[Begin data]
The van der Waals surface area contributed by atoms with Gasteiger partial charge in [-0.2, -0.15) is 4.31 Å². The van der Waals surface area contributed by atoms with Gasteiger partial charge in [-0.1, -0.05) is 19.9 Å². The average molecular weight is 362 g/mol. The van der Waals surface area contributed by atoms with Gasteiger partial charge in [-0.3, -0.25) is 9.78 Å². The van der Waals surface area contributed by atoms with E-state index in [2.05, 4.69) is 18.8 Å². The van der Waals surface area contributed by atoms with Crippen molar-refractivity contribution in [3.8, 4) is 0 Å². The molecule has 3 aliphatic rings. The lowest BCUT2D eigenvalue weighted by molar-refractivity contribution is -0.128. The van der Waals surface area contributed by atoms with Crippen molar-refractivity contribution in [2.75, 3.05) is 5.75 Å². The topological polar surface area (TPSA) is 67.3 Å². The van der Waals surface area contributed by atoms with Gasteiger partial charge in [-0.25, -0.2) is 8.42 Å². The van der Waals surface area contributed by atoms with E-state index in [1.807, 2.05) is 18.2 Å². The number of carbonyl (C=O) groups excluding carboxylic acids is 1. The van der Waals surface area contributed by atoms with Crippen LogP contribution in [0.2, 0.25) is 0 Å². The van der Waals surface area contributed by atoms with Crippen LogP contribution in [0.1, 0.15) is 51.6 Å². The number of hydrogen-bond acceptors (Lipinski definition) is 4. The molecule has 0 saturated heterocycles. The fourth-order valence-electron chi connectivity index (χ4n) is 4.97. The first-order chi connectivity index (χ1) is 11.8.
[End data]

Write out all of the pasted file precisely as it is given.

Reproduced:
The van der Waals surface area contributed by atoms with Gasteiger partial charge in [-0.2, -0.15) is 4.31 Å². The van der Waals surface area contributed by atoms with Gasteiger partial charge in [-0.1, -0.05) is 19.9 Å². The average molecular weight is 362 g/mol. The van der Waals surface area contributed by atoms with Gasteiger partial charge in [-0.3, -0.25) is 9.78 Å². The van der Waals surface area contributed by atoms with E-state index in [2.05, 4.69) is 18.8 Å². The van der Waals surface area contributed by atoms with Crippen molar-refractivity contribution in [3.8, 4) is 0 Å². The molecule has 3 aliphatic rings. The lowest BCUT2D eigenvalue weighted by molar-refractivity contribution is -0.128. The van der Waals surface area contributed by atoms with Crippen molar-refractivity contribution in [2.75, 3.05) is 5.75 Å². The topological polar surface area (TPSA) is 67.3 Å². The van der Waals surface area contributed by atoms with Gasteiger partial charge in [-0.25, -0.2) is 8.42 Å². The van der Waals surface area contributed by atoms with E-state index in [1.807, 2.05) is 18.2 Å². The number of carbonyl (C=O) groups excluding carboxylic acids is 1. The van der Waals surface area contributed by atoms with Crippen LogP contribution in [0.2, 0.25) is 0 Å². The van der Waals surface area contributed by atoms with Crippen LogP contribution in [0.1, 0.15) is 51.6 Å². The number of hydrogen-bond acceptors (Lipinski definition) is 4. The molecule has 0 saturated heterocycles. The fourth-order valence-electron chi connectivity index (χ4n) is 4.97. The first-order chi connectivity index (χ1) is 11.8.